So, I’m back from the all-stops tour of Oz for a week, and just as I’m sorting through my photos and thoughts to write a few words about it here, the place hits the news in an extremely ugly way. (How’s my timing? When I was getting my thoughts on Spain together in 2004, the Madrid bombs went off; now this.)

Read More · 15 December 2005 ·

Things I Will Not Do

Avoid visiting London. London is one of my favourite cities in the world, grime and noise and big-city frustrations and all. I have friends there, relatives there, ancestors there, memories there.

Avoid the Tube. Sure, it’s good to get out and walk through the city centre now and then, but how else are you supposed to get from Heathrow to the West End or Kings Cross to Clapham? Besides, London isn’t the only place with an underground: you want confined spaces, try Glasgow’s.

Avoid sitting on the upper deck of double-decker busses. I like the upper deck; you get to see where you’re going, you don’t have to compete with old ladies for seats, and making your way down the stairs is an adventure every time.

Treat all people of a particular appearance with suspicion. I’m a pale Caucasian with red hair. Twenty years ago, it could have been me getting sideways glances.

Read More · 15 July 2005 ·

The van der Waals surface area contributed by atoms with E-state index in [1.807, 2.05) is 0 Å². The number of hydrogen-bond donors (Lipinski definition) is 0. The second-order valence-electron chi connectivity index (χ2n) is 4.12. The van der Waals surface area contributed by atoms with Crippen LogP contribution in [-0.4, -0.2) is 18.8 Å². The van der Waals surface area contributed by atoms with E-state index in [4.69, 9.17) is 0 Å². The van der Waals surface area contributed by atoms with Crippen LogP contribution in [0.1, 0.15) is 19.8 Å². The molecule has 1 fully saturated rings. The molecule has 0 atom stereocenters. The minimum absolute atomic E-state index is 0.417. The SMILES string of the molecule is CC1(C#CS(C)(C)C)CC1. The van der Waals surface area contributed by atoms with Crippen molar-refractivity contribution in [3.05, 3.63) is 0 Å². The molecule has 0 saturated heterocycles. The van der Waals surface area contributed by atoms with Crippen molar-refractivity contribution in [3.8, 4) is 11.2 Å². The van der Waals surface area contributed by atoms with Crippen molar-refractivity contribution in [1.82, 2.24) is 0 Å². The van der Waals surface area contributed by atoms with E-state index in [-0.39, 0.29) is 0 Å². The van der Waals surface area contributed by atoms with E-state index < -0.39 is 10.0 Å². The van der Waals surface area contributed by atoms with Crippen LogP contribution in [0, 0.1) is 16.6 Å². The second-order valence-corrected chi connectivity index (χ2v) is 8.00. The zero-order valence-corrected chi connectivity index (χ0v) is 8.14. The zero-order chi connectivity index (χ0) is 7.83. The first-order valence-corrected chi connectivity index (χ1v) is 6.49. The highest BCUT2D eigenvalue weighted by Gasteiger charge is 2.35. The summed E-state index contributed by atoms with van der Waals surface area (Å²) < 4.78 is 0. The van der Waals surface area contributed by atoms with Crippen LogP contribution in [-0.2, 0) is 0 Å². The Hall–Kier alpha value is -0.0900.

Graffiti in Edinburgh

And what better way to abolish capitalismm mow than to spraypaint a bank and force its corporate masters to pass the costs of cleaning onto the public through higher fees and charges.

Read More · 1 July 2005 ·

Having mentioned him just the other day, Scott now gives me an excuse for some good old-fashioned inter-blog commentary. He’s been playing around with some figures to show that being in the political centre has an advantage over the left or right, because the centre accrues less condemnation than either extreme.

Read More · 19 May 2005 ·

More or Less Important

There hasn’t been much politics here for a while. By “here” I mean this domain, of course—here here, it’s been everywhere. A bloke can’t open his letterbox without a dozen flyers fluttering out proclaiming that ONLY THE CONSERVATIVES CAN BEAT LABOUR IN THIS CONSTITUENCY, or featuring tasteful cartoons of swarthy Mediterraneans dashing to the Brussels finishing line with begging bowls outstretched and Blair and Howard racing to fill them up, while shivering pensioners clutch their Council Tax bills. (Wot, no Germans kicking puppies?)

As it turned out, only Labour beat the Conservatives in this constituency, and the national result was much as the polls predicted: around 50 seats lost, leaving a majority of around 70. It’s hard not to conclude that everyone made up their minds long ago.

Read More · 10 May 2005 ·

Politics in 2003